Is it more effective to focus outreach on those traditionally more receptive to Libertarianism (white males) than those traditionally opposed to it (women and minorities) ?

  40. Avens O'Brien

    “Excellent video, Avens.”

    Thanks. Shaky start, but it was my first.

    “I do believe that there are a lot of people that we could win over to our side, but having said this, I think there is a significant segment of the population that will never be libertarians no matter what we do (perhaps 1/3 of the population or maybe higher). These people are either control freaks, wannabe control freaks, or they are people who prefer to be led around by control freaks. Do you agree or disagree?”

    I agree that there are a lot of people who are disinclined towards liberty for many reasons, and some you can win over and some you can’t. I couldn’t tell you how many, but generally in politicking you assume 1/3rd of the people won’t be won over. It’s logical to tentatively think that may be the case on liberty.

    Still, I’ll give everyone a fair shot to come over. 🙂

  41. Avens O'Brien

    “Is it more effective to focus outreach on those traditionally more receptive to Libertarianism (white males) than those traditionally opposed to it (women and minorities) ?”

    I think it’s more effective to focus outreach on your own personal strengths.

    If I can speak to a bunch of sex workers (traditionally victims of statism) eloquently about the benefits of liberty, why wouldn’t I?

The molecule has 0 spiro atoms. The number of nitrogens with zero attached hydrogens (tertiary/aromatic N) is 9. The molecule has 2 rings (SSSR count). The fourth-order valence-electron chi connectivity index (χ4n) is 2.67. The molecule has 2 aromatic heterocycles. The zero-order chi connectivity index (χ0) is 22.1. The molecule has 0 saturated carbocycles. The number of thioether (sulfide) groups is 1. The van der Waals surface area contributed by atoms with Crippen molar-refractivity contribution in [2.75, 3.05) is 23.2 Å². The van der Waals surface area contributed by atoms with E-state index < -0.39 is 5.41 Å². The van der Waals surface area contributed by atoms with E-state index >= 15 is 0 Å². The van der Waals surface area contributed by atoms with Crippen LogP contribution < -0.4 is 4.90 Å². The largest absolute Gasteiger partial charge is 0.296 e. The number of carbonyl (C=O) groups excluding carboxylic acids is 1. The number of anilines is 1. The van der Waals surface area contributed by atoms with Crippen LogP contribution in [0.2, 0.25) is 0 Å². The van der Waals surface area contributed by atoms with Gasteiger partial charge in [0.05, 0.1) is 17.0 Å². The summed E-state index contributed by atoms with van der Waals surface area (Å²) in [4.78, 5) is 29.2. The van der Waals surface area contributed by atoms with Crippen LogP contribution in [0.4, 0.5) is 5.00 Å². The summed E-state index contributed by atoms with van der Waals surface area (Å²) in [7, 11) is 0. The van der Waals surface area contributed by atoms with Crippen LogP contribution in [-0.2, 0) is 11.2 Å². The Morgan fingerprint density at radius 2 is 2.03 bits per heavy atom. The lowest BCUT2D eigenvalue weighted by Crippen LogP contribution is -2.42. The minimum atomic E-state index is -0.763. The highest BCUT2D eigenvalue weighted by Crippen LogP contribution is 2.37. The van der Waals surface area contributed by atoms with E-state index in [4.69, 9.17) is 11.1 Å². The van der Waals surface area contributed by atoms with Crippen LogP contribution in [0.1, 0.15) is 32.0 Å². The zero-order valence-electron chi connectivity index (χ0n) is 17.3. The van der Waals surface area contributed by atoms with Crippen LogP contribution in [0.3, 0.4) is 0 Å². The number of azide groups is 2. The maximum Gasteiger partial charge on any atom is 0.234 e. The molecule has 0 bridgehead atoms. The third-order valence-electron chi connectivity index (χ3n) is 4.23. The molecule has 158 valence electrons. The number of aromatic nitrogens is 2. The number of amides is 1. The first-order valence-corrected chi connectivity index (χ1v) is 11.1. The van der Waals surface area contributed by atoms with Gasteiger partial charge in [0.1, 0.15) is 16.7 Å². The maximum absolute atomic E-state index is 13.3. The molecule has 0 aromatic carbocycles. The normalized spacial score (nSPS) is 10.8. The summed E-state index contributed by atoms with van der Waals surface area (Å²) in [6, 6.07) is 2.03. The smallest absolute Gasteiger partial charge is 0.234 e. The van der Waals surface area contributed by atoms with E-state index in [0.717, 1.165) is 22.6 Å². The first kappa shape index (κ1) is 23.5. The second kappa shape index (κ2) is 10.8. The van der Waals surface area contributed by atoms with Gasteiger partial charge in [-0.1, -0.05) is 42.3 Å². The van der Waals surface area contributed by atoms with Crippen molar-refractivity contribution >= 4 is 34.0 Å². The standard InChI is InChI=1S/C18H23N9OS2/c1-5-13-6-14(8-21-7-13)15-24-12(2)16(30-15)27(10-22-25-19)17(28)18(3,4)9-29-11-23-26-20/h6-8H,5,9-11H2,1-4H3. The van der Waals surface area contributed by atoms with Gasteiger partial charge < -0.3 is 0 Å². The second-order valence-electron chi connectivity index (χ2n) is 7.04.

If I can speak to a bunch of women who wish to homeschool their children in peace, why wouldn’t I?
    If I can speak to a bunch of female entrepreneurs who feel annoyed that the state tries to incentivize marriage by creating legal privileges accessible only to married couples, why wouldn’t I?
    If I can speak to young black protestors about police brutality and the evils of the drug war and how the government isn’t going to stop until they’re locked up… why would I?

    People in general are fearful of libertarianism for various reasons, including many many white men. And for people who’ve experienced a form of liberation due to a state action – even when the state was the original problem (SCOTUS, right to vote, abortion, striking down Jim Crow, desegregation etc) – they sometimes worry that they need the protections the state has created. It makes sense to some degree, and being able to empathize and then move to a stateless solution is generally the way to go.

    I talk to white men about libertarianism all the time, and if they’re not already libertarians, what I usually hear is “We need a social safety net. We need to help the poor. Libertarians don’t want to help the poor, but they need help.”

    The fact is every single individual is going to have something that makes them fear, hate, distrust or doubt the state, and the only way you’ll find out *what that individual’s* trigger is, is by listening to them.

    There are many libertarians out there, and we’re all individuals. Telling us we should all go outreach to the same groups would be pretty silly. We need more of everybody.

  42. Caryn Ann Harlos

    Thank you Avens likewise. I think where we have disagreed it has been agreeably. I enjoyed your video above…. Particularly the way it started.

    On the wasting time with Barr thing …. If more states did it, I think you might have found it more productive, so I still congratulate you for it. That is a wound that still has not healed.

  43. Pingback: The Libertarian Party: The Good, Bad, Ugly, and Optimistic | AVENS OBRIEN